So, maybe wait until the Obama/Republican tax plan goes into effect, and those earning under $20K as individuals and $40K as families get the lower paychecks? Early spring or late winter?

Until they realize they lose our votes, they will not do bupkus (or bupkes) for us and our goals.

Even if they don't get our votes, Corporatism may still rule the day for the Dems, as they need big bucks to get elected and re-elected. But we don't have to be party (yeah, pun intended) to what they do from the nominally "left" side of the Corporatocracy in enabling the Oligarchy and the Kleptocracy.

votermom's picture
Submitted by votermom on

... holding on to it in case I get a chance to vote against BO in the next primary. (Closed primary in PA)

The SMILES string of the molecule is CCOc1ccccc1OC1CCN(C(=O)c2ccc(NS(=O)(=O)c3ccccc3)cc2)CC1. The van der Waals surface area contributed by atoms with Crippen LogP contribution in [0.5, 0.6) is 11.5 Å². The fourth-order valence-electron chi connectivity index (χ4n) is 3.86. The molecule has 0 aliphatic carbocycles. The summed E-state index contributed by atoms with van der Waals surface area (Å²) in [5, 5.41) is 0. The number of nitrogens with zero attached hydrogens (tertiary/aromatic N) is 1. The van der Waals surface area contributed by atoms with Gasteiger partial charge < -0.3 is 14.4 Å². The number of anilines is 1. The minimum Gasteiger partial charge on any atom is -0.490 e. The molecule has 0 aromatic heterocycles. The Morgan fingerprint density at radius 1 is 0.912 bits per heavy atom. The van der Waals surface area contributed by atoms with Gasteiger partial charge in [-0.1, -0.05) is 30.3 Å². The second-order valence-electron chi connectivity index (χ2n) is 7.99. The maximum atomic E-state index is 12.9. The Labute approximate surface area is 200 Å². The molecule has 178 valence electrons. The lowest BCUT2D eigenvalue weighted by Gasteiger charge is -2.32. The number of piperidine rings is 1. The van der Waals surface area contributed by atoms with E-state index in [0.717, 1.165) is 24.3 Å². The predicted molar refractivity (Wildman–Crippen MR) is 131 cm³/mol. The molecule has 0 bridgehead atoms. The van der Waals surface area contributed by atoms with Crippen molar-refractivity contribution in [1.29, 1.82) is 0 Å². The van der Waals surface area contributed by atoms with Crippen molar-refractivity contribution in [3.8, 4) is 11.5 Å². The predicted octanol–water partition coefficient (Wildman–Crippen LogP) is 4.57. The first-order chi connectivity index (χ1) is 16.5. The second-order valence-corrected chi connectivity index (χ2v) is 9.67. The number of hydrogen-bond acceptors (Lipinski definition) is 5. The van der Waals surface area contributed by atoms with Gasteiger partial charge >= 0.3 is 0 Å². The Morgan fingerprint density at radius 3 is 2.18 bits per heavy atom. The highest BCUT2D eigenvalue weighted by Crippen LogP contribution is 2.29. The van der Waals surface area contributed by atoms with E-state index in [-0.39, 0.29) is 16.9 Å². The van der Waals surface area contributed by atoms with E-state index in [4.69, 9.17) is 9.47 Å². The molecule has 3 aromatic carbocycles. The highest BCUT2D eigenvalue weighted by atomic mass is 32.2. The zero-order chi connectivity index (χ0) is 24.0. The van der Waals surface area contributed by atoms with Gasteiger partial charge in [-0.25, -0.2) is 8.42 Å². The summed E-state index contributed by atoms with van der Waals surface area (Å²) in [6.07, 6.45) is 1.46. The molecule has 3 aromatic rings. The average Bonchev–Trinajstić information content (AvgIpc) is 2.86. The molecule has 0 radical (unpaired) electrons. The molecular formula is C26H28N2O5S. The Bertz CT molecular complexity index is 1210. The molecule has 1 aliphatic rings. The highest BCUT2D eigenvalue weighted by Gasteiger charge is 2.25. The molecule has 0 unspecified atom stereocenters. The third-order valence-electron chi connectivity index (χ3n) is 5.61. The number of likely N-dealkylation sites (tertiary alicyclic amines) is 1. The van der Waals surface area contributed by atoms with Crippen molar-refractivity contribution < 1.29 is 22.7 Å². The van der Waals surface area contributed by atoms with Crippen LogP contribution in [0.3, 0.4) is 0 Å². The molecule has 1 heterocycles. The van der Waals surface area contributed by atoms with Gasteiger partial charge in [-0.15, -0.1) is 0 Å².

gqmartinez's picture
Submitted by gqmartinez on

I left California in the Summer of '08 so I registered Decline to State in WA (or whatever the equivalent). I used my last Democratic Party primary vote to vote *against* Anna Eshoo, whom I used to volunteer for frequently.

Personally, I felt that I had to get rid of my Democratic Party affiliation, as a form of protest, a way to register my disgust, and because I couldn't be affiliated with a party that legislated deliberate disenfranchisement (which was what FL and MI was to me). Not voting in the primaries was a small price to pay for me.